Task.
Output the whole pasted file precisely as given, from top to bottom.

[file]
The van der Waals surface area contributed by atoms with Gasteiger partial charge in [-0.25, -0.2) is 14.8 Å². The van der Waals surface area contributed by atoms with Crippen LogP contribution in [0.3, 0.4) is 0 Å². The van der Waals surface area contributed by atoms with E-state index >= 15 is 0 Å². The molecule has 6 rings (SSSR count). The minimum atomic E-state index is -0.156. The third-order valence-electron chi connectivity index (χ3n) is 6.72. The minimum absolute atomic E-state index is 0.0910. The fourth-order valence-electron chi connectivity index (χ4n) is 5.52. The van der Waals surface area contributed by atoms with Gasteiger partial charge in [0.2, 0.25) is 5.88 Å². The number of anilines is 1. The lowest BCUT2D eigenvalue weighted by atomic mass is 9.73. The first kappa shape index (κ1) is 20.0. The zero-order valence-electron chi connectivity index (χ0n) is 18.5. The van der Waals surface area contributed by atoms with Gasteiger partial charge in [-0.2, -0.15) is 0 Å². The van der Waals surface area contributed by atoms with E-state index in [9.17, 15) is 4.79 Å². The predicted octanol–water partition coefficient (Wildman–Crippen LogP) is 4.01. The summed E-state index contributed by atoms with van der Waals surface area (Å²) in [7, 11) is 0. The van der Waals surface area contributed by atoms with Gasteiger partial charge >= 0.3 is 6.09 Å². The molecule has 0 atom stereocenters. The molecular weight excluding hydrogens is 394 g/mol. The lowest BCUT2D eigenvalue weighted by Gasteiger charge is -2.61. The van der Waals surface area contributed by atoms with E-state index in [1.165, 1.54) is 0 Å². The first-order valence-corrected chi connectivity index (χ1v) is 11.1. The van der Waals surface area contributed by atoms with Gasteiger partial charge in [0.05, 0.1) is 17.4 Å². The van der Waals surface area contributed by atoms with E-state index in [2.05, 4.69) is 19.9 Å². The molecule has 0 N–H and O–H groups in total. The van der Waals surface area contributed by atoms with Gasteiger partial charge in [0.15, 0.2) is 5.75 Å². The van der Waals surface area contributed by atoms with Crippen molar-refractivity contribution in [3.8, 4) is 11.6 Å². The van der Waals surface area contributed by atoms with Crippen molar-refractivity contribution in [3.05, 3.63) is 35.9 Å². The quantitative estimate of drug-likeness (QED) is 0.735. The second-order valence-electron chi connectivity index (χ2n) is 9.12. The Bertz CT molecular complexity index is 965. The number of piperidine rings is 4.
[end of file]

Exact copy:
The van der Waals surface area contributed by atoms with Gasteiger partial charge in [-0.25, -0.2) is 14.8 Å². The van der Waals surface area contributed by atoms with Crippen LogP contribution in [0.3, 0.4) is 0 Å². The van der Waals surface area contributed by atoms with E-state index >= 15 is 0 Å². The molecule has 6 rings (SSSR count). The minimum atomic E-state index is -0.156. The third-order valence-electron chi connectivity index (χ3n) is 6.72. The minimum absolute atomic E-state index is 0.0910. The fourth-order valence-electron chi connectivity index (χ4n) is 5.52. The van der Waals surface area contributed by atoms with Gasteiger partial charge in [0.2, 0.25) is 5.88 Å². The number of anilines is 1. The lowest BCUT2D eigenvalue weighted by atomic mass is 9.73. The first kappa shape index (κ1) is 20.0. The zero-order valence-electron chi connectivity index (χ0n) is 18.5. The van der Waals surface area contributed by atoms with Gasteiger partial charge in [-0.2, -0.15) is 0 Å². The van der Waals surface area contributed by atoms with E-state index in [9.17, 15) is 4.79 Å². The predicted octanol–water partition coefficient (Wildman–Crippen LogP) is 4.01. The summed E-state index contributed by atoms with van der Waals surface area (Å²) in [7, 11) is 0. The van der Waals surface area contributed by atoms with Gasteiger partial charge >= 0.3 is 6.09 Å². The molecule has 0 atom stereocenters. The molecular weight excluding hydrogens is 394 g/mol. The lowest BCUT2D eigenvalue weighted by Gasteiger charge is -2.61. The van der Waals surface area contributed by atoms with E-state index in [1.165, 1.54) is 0 Å². The first-order valence-corrected chi connectivity index (χ1v) is 11.1. The van der Waals surface area contributed by atoms with Gasteiger partial charge in [0.05, 0.1) is 17.4 Å². The van der Waals surface area contributed by atoms with E-state index in [2.05, 4.69) is 19.9 Å². The molecule has 0 N–H and O–H groups in total. The van der Waals surface area contributed by atoms with Gasteiger partial charge in [0.15, 0.2) is 5.75 Å². The van der Waals surface area contributed by atoms with Crippen molar-refractivity contribution in [3.8, 4) is 11.6 Å². The van der Waals surface area contributed by atoms with Crippen molar-refractivity contribution in [3.05, 3.63) is 35.9 Å². The quantitative estimate of drug-likeness (QED) is 0.735. The second-order valence-electron chi connectivity index (χ2n) is 9.12. The Bertz CT molecular complexity index is 965. The number of piperidine rings is 4.